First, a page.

Thursday, August 23, 2012



With the support and assistance of our Friends and Friends Associations, AIVF is now actively promoting​​ the historic pilgrim routes to Rome by working with guided historic VF route projects!


In Italy 2012

March 24
Archaeological walk from Campagnano to Cesano (9 km) guided by Vittorio through the excavations of Baccano (the first Roman station excavated 30 years ago is now practicable). It will be suggested again for the Italian Enviroment Day (FAI) in 2013. The passage of pilgrims will keep it clean - please do your part.
April 24
National VF Day: Etrusco-Roman VF between Monterosi and Cesano (25 km), a guided walk with Aldo that only met 7-8 cars. And on May 5 done again with a dozen enthusiastic participants from a Roman Health Unit.
June 17
The ancient Etrusco-Roman VF from Veio to Isola Farnese-La Storta (the Via Veientana-which leads to Cesano), was organized by the 20th district of Rome on the occasion of "VF walks in the parks of Lazio" sponsored by the Lazio Region.
July 1
A variant of the Ivrea-Santhia Roman road from Cella di Borgo d'Ale to Azeglio, along the south shore of Lake Viverone (presence of prehistoric lake dwellings) with Mario and Valter, Friends of Santhià. The missing sections are on schedule for the coming months.
September 26
Exploring Cesano: presentation of the VF from Monterosi + walking + visit + aperitif at the Osteria del Borgo as part of the VF Evenings (Tuscany-Lazio).

In Switzerland:

October 12-14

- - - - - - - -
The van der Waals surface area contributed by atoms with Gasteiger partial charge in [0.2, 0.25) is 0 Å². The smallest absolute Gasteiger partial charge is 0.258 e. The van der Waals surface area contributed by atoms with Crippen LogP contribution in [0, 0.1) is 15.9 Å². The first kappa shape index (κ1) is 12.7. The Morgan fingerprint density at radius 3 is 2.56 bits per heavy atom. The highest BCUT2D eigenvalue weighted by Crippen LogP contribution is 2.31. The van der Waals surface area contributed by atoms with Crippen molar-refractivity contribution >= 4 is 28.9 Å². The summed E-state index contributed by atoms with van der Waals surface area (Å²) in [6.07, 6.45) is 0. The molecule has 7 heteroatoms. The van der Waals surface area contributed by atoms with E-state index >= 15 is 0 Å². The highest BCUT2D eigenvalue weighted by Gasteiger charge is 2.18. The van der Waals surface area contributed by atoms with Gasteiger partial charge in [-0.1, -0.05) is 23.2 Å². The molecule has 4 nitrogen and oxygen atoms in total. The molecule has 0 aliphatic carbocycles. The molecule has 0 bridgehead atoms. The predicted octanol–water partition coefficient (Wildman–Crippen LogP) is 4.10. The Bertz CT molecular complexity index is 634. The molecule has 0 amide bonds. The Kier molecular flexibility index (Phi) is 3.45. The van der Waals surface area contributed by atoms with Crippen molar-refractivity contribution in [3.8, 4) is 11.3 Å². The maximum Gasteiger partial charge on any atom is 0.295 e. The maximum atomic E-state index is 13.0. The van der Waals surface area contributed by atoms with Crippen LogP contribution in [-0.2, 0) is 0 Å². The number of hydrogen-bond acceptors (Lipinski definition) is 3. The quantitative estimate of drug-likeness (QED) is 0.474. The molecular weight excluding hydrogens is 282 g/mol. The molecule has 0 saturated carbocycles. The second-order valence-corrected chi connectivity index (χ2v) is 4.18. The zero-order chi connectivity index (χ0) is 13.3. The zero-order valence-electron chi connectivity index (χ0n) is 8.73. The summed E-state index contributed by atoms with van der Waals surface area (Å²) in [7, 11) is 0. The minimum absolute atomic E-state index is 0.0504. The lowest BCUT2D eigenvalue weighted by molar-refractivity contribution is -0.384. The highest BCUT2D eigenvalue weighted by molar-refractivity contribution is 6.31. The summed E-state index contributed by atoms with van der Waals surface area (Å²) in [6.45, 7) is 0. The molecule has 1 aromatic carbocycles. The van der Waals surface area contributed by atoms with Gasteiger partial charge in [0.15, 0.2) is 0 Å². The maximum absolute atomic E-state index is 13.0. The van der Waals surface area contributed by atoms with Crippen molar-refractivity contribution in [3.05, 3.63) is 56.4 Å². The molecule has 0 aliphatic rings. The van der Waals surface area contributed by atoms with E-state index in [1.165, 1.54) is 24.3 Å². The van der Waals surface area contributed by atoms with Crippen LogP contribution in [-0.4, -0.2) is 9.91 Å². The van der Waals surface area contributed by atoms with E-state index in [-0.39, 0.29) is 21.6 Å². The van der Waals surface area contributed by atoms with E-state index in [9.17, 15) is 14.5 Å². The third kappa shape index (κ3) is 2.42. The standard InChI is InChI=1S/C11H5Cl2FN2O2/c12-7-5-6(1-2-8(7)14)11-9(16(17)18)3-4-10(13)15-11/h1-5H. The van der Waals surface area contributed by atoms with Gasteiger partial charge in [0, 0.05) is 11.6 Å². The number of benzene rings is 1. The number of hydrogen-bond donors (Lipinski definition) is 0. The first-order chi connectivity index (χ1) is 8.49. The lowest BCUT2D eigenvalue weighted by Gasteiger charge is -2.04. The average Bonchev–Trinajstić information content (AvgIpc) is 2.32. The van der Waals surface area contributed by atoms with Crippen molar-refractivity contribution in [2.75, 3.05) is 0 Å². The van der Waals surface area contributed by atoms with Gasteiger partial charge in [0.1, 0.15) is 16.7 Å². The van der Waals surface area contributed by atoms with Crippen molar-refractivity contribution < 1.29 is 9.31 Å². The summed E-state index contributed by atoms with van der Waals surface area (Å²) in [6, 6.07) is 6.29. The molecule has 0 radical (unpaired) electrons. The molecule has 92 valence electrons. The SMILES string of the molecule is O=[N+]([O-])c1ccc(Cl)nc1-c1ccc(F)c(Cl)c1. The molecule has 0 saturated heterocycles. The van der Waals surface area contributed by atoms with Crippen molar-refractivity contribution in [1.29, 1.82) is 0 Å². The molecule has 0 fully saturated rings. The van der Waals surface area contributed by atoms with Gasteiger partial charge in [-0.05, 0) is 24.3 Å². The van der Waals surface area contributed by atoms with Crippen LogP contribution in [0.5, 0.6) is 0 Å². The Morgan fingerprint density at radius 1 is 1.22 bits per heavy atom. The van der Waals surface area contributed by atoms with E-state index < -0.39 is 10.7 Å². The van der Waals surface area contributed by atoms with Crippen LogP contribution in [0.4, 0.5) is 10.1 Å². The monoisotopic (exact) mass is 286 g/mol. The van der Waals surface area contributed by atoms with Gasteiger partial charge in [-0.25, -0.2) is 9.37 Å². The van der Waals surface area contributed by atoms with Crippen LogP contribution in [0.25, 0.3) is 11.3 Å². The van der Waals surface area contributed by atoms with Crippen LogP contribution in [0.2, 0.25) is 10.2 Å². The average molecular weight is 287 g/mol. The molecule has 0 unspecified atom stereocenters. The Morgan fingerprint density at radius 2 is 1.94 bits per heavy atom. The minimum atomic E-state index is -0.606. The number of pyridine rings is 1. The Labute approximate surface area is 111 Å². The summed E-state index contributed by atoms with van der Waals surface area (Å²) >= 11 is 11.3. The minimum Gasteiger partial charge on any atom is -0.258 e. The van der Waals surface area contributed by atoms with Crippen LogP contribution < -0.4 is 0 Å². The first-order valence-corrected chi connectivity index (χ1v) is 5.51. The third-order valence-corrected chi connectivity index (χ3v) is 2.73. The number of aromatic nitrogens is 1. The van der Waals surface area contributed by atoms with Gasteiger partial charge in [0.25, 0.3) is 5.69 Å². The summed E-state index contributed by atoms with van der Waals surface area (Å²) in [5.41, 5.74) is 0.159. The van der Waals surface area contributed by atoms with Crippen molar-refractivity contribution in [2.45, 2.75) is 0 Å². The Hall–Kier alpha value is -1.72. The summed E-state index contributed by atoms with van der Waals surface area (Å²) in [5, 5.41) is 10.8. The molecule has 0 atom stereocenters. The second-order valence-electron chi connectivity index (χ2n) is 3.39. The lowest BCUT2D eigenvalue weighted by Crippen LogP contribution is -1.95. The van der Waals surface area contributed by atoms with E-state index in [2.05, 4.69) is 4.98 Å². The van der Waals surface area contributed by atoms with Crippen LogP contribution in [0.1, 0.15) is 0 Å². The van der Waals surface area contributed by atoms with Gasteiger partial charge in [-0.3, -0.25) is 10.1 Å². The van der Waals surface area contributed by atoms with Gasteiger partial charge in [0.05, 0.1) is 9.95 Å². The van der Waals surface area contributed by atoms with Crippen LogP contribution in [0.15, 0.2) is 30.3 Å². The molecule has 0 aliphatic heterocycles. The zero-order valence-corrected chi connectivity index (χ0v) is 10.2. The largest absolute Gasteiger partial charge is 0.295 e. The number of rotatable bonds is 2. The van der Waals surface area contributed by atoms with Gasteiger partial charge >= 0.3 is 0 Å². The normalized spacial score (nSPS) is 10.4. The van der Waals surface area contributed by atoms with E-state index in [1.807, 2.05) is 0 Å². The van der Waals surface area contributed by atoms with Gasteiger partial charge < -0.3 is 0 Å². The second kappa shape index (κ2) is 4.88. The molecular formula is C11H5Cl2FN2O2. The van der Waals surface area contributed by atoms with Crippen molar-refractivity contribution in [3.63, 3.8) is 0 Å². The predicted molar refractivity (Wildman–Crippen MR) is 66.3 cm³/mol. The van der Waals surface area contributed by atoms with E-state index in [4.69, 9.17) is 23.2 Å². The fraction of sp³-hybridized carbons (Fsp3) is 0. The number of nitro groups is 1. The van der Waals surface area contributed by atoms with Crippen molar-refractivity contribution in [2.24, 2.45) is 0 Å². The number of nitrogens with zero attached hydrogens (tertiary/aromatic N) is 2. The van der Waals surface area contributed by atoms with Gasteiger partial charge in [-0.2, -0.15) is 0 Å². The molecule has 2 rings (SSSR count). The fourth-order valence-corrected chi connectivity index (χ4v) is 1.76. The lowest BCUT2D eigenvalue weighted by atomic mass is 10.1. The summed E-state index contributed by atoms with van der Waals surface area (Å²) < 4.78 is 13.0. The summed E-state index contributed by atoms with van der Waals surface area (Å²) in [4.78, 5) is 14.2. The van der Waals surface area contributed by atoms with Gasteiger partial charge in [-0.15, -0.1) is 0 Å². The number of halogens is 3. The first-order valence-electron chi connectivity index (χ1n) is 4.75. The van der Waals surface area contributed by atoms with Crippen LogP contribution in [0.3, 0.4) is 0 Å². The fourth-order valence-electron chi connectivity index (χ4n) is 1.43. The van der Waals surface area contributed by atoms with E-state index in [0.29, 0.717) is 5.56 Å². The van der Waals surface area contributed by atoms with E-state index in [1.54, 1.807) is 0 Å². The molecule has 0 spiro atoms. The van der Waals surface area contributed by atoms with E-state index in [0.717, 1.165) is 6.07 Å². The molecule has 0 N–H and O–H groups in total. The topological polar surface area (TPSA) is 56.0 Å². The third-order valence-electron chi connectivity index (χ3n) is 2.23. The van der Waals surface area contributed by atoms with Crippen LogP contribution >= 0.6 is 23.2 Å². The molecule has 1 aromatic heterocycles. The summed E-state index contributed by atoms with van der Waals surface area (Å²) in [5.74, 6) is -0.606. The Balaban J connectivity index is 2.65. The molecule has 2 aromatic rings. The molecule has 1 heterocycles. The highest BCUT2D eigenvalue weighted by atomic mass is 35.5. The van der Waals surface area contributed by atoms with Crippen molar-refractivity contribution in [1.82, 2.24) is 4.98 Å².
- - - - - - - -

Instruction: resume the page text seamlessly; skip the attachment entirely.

In Romainmotier (Autumn Fair and Cowbell Market) the ancient Sigeric route from Jougne (22km) will be organised by VF FRIENDS Francis and Jeannine.


"A big THANK YOU and BRAVO to EVERYONE (pilgrims, associations, public and private institutions) for their effective and generous work" says Pierre-Yves (CH), who has walked again, after 11 years, the Tuscany-Lazio VF route: signposting, the pleasure of meeting other pilgrims (almost daily), the satisfaction of no longer being considered crazy, but recognized and supported as a pilgrim, improvements to the track and work completed (sidewalks, paths).  The only remaining regret is the crowded meeting (for the Testimonium) in the hall of St. Peter’s Basilica, but this problem will be solved by the second reception centre in S. Giovanni dei Fiorentini.
Finally the AIVF dream. 

The Iceland-Basle-Vevey Nikulas route (1154), is being brought to fruition between June and October 2012 by Nino who is fully supported by the AIVF.   Eva, our coordinator in Germany, has improved the route. You can follow Nino on the blog, (rediscovered route) and support him by walking some of the way.

He will be very pleased! The TOPOFRANCIGENA CH and DORMIFRANCIGENA CH will be invaluable to them but some other pilgrims are already taking the route and Father Quéloz of Courrendlin is thrilled. 
From Stade there is another route to Rome, that of Abbot Albert von Stade (1252), which passes through East Germany and is already well structured thanks to a recently-formed association of German and Italian communes.

In Switzerland (warning!) watch your budget: the parish of Sainte-Croix no longer receives pilgrims, and accommodation between Auberson and Romainmotier (50 km) is expensive! The Jougne-Romainmotier variant (22 km) is cheaper.